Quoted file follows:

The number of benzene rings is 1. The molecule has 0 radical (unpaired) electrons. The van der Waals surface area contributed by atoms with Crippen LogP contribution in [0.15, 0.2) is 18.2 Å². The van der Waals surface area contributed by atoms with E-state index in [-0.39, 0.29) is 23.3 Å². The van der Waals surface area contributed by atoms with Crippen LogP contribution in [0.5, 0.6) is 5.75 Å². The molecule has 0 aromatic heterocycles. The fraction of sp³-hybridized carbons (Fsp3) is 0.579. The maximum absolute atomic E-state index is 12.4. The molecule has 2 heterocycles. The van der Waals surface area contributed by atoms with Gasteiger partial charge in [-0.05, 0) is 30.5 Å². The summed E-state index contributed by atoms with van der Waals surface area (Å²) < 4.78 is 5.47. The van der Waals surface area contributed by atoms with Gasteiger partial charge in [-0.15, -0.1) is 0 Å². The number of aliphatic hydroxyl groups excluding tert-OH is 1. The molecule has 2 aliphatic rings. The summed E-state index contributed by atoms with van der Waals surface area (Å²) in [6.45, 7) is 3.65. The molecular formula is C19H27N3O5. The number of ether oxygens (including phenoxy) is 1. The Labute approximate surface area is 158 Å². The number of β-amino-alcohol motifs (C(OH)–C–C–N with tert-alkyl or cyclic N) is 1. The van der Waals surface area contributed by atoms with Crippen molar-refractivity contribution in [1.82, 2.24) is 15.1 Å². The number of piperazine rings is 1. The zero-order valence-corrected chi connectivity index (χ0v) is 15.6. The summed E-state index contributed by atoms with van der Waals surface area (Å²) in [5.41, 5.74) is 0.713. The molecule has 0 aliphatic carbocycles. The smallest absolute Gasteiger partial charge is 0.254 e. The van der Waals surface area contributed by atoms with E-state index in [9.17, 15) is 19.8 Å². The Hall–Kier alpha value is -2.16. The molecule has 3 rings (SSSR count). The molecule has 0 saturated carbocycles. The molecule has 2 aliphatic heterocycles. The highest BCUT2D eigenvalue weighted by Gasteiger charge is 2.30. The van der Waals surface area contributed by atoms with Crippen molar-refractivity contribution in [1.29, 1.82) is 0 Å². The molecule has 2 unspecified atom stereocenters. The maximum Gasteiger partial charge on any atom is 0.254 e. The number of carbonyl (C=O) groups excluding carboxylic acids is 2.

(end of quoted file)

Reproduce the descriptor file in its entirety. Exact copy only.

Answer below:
The number of benzene rings is 1. The molecule has 0 radical (unpaired) electrons. The van der Waals surface area contributed by atoms with Crippen LogP contribution in [0.15, 0.2) is 18.2 Å². The van der Waals surface area contributed by atoms with E-state index in [-0.39, 0.29) is 23.3 Å². The van der Waals surface area contributed by atoms with Crippen LogP contribution in [0.5, 0.6) is 5.75 Å². The molecule has 0 aromatic heterocycles. The fraction of sp³-hybridized carbons (Fsp3) is 0.579. The maximum absolute atomic E-state index is 12.4. The molecule has 2 heterocycles. The van der Waals surface area contributed by atoms with Gasteiger partial charge in [-0.05, 0) is 30.5 Å². The summed E-state index contributed by atoms with van der Waals surface area (Å²) < 4.78 is 5.47. The van der Waals surface area contributed by atoms with Gasteiger partial charge in [-0.15, -0.1) is 0 Å². The number of aliphatic hydroxyl groups excluding tert-OH is 1. The molecule has 2 aliphatic rings. The summed E-state index contributed by atoms with van der Waals surface area (Å²) in [6.45, 7) is 3.65. The molecular formula is C19H27N3O5. The number of ether oxygens (including phenoxy) is 1. The Labute approximate surface area is 158 Å². The number of β-amino-alcohol motifs (C(OH)–C–C–N with tert-alkyl or cyclic N) is 1. The van der Waals surface area contributed by atoms with Crippen molar-refractivity contribution in [1.82, 2.24) is 15.1 Å². The number of piperazine rings is 1. The zero-order valence-corrected chi connectivity index (χ0v) is 15.6. The summed E-state index contributed by atoms with van der Waals surface area (Å²) in [5.41, 5.74) is 0.713. The molecule has 0 aliphatic carbocycles. The smallest absolute Gasteiger partial charge is 0.254 e. The van der Waals surface area contributed by atoms with E-state index in [9.17, 15) is 19.8 Å². The Hall–Kier alpha value is -2.16. The molecule has 3 rings (SSSR count). The molecule has 0 saturated carbocycles. The molecule has 2 aliphatic heterocycles. The highest BCUT2D eigenvalue weighted by Gasteiger charge is 2.30. The van der Waals surface area contributed by atoms with Crippen molar-refractivity contribution in [1.29, 1.82) is 0 Å². The molecule has 2 unspecified atom stereocenters. The maximum Gasteiger partial charge on any atom is 0.254 e. The number of carbonyl (C=O) groups excluding carboxylic acids is 2.